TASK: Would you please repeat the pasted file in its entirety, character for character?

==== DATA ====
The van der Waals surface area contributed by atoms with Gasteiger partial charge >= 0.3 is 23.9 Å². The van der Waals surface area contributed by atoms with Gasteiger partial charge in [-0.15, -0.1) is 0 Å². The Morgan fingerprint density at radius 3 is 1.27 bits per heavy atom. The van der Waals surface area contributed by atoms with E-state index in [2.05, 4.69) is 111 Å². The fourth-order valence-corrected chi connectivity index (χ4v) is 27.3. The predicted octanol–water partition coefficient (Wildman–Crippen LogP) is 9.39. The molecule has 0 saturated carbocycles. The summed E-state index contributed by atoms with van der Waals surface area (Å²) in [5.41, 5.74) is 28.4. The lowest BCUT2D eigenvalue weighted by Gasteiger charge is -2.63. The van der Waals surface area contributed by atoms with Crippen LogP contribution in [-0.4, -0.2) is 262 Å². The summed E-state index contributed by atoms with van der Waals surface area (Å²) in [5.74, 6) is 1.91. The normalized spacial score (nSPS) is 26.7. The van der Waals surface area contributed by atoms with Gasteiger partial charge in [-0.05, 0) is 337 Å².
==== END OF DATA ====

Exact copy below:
The van der Waals surface area contributed by atoms with Gasteiger partial charge >= 0.3 is 23.9 Å². The van der Waals surface area contributed by atoms with Gasteiger partial charge in [-0.15, -0.1) is 0 Å². The Morgan fingerprint density at radius 3 is 1.27 bits per heavy atom. The van der Waals surface area contributed by atoms with E-state index in [2.05, 4.69) is 111 Å². The fourth-order valence-corrected chi connectivity index (χ4v) is 27.3. The predicted octanol–water partition coefficient (Wildman–Crippen LogP) is 9.39. The molecule has 0 saturated carbocycles. The summed E-state index contributed by atoms with van der Waals surface area (Å²) in [5.41, 5.74) is 28.4. The lowest BCUT2D eigenvalue weighted by Gasteiger charge is -2.63. The van der Waals surface area contributed by atoms with Crippen LogP contribution in [-0.4, -0.2) is 262 Å². The summed E-state index contributed by atoms with van der Waals surface area (Å²) in [5.74, 6) is 1.91. The normalized spacial score (nSPS) is 26.7. The van der Waals surface area contributed by atoms with Gasteiger partial charge in [-0.05, 0) is 337 Å².